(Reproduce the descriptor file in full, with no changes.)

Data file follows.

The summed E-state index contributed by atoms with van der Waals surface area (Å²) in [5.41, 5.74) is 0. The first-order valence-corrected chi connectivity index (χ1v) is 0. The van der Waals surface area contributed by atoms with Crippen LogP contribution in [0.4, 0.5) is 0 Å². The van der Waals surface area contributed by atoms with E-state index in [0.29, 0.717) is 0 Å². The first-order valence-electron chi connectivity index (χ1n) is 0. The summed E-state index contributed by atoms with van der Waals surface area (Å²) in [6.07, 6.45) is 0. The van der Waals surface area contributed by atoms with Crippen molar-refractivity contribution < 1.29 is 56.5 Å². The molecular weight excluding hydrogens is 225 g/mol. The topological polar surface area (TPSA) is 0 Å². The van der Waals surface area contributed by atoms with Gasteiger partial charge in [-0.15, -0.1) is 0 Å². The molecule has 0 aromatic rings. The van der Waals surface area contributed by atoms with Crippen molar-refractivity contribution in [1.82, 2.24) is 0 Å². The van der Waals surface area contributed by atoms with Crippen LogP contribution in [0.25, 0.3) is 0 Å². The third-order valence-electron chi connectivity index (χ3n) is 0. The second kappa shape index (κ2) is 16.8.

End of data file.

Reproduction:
The summed E-state index contributed by atoms with van der Waals surface area (Å²) in [5.41, 5.74) is 0. The first-order valence-corrected chi connectivity index (χ1v) is 0. The van der Waals surface area contributed by atoms with Crippen LogP contribution in [0.4, 0.5) is 0 Å². The van der Waals surface area contributed by atoms with E-state index in [0.29, 0.717) is 0 Å². The first-order valence-electron chi connectivity index (χ1n) is 0. The summed E-state index contributed by atoms with van der Waals surface area (Å²) in [6.07, 6.45) is 0. The van der Waals surface area contributed by atoms with Crippen molar-refractivity contribution < 1.29 is 56.5 Å². The molecular weight excluding hydrogens is 225 g/mol. The topological polar surface area (TPSA) is 0 Å². The van der Waals surface area contributed by atoms with Gasteiger partial charge in [-0.15, -0.1) is 0 Å². The molecule has 0 aromatic rings. The van der Waals surface area contributed by atoms with Crippen molar-refractivity contribution in [1.82, 2.24) is 0 Å². The van der Waals surface area contributed by atoms with Crippen LogP contribution in [0.25, 0.3) is 0 Å². The third-order valence-electron chi connectivity index (χ3n) is 0. The second kappa shape index (κ2) is 16.8.